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If you’re like me, you love pets, but you don’t like their hair and dirt all over the house. I wanted a solution! I looked at pet barriers in specialty pet catalogs; however, I didn’t find any tall enough to keep cats secluded to an area. Cats can climb or jump over almost anything.

Since I couldn’t find what I wanted, I started searching for materials that I could use to build my own pet barrier. I went to Home Depot and found everything I needed to build this 57.5″ tall x 135″ wide pet barrier.

Get a list of materials and instructions at ImagineMechanix.
I have a wide entrance in my den that I've been racking my brain about building a cat barrier for that's not ugly or inconvenient for people to use. This is perfect! Thanks for uploading your project. I'm off to the hardware store...
<p>Could this be modified to fit a carpeted room that spans 144 inches across? Could I possibly secure to walls with the industrial velcro strips? I do not want to destroy the paint or drill as it is a studio apartment with strict policies. :(</p>
<p>I think the answer is yes to both of your questions. In order to adhere to the wall with velcro srtips, I think you'll need to hinge 2x2s to your last trellis frames. You would put the velcro on the 2x2s. </p>
<p>They make outdoor extensions to fences to inhibit cat climbing, perhaps a roof-like section over the top, say 6 inches deep, could hinder mountain-climbing cats?</p>
<p>I've been looking for a solution to divide my lounge room so that my 18 year old cat is separated from my 4 rescued cats. I think that my cats could climb this screen. What's been your experience? They climbed my screen door when they were 5 weeks old.</p>
<p>My cats did not climb the barrier. Then a stray became part of my pack, and since she was used to climbing fences, she climbed the barrier with no trouble. She set a bad example, and then soon I had another rescued stray climbing the barrier. </p><p>I think the barrier works fine for cats that do not have experience climbing complicated structures. I think if your cats only have experience climbing things into which they can inject their claws, they might not climb this. To climb this barrier, the cat must leap up the &quot;rungs&quot; in 2-3 &quot;strides.&quot; Only my rescue cats that were strays could do this. </p>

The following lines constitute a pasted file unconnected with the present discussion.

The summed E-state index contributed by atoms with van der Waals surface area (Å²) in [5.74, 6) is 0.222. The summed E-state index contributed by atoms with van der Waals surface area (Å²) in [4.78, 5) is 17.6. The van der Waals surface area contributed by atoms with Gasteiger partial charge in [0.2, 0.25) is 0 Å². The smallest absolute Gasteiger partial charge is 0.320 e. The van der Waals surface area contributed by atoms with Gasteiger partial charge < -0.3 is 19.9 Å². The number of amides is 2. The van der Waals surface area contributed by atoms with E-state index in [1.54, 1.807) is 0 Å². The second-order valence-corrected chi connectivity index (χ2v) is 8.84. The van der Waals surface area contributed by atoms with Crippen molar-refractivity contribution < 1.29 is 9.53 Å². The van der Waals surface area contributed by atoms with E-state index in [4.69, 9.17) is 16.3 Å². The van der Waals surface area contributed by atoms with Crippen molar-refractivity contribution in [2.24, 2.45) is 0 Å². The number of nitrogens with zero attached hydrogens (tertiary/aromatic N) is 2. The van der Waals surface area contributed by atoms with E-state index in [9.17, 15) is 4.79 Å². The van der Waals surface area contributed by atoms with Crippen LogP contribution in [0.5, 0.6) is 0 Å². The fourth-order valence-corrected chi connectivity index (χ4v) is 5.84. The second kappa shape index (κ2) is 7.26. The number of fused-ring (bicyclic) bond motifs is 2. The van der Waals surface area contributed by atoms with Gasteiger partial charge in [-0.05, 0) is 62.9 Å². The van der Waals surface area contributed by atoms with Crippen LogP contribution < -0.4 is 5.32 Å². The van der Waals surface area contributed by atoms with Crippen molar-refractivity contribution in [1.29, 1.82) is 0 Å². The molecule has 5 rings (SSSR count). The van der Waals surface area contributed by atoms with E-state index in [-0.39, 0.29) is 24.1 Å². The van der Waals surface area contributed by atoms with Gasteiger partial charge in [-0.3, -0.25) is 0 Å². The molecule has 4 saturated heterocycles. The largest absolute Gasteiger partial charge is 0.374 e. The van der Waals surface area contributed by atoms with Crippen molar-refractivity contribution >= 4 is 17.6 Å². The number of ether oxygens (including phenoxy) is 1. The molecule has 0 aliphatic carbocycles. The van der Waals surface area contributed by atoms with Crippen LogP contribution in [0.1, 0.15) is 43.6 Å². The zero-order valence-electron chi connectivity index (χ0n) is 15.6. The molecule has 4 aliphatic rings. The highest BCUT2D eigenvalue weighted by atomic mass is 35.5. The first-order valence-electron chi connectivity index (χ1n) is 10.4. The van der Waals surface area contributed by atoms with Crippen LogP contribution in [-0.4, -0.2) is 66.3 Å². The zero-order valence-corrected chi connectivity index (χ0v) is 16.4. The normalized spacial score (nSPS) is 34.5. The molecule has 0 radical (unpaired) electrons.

Thanks for your reply . I ended up using two book cases to create a wall. The challenge was not to put any marks on the floor or wall. Went to Bunnings and bought all the materials from there. Used MDF board and screwed it into the bookcases and attached a roller in the middle. The cat managed to get over it! Plan B is to block off the kitchen with some wooden slats. Am buying an IKEA product Mandala bedhead for the slats. See how I go. ( I've got an 18 year old and a rescue mother at with her four (now grown up) kittens. The old cat can't tolerate the others.
<p>Correction. name of the IKEA product should read Mandal not Mandala. Cost is $200 per Bedhead, size is 240cm X 62cm.I end up buying three. But have since worked out that I can make a pattern of taking out one slat and then have two slats and so on.The cats cant get through so I could have just purchased two bedheads instead of three.</p>
<p>Here are the pics requested. Sadly the old cat passed away last week. We will dismantle the wall and use the sliding door to block of the kitchen. </p>
<p>I'm very sorry to learn about your old kitty. </p><p>Thank you for sharing your pictures. I do like your sliding door.</p>
Made a wall to separate my 18 year old cat from my 5 rescue cats!
<p>That's great!! Share a picture.</p>
I like it I want to do this out of the plastic ones for my kids. Just to have to find out if they are toxic to baby's

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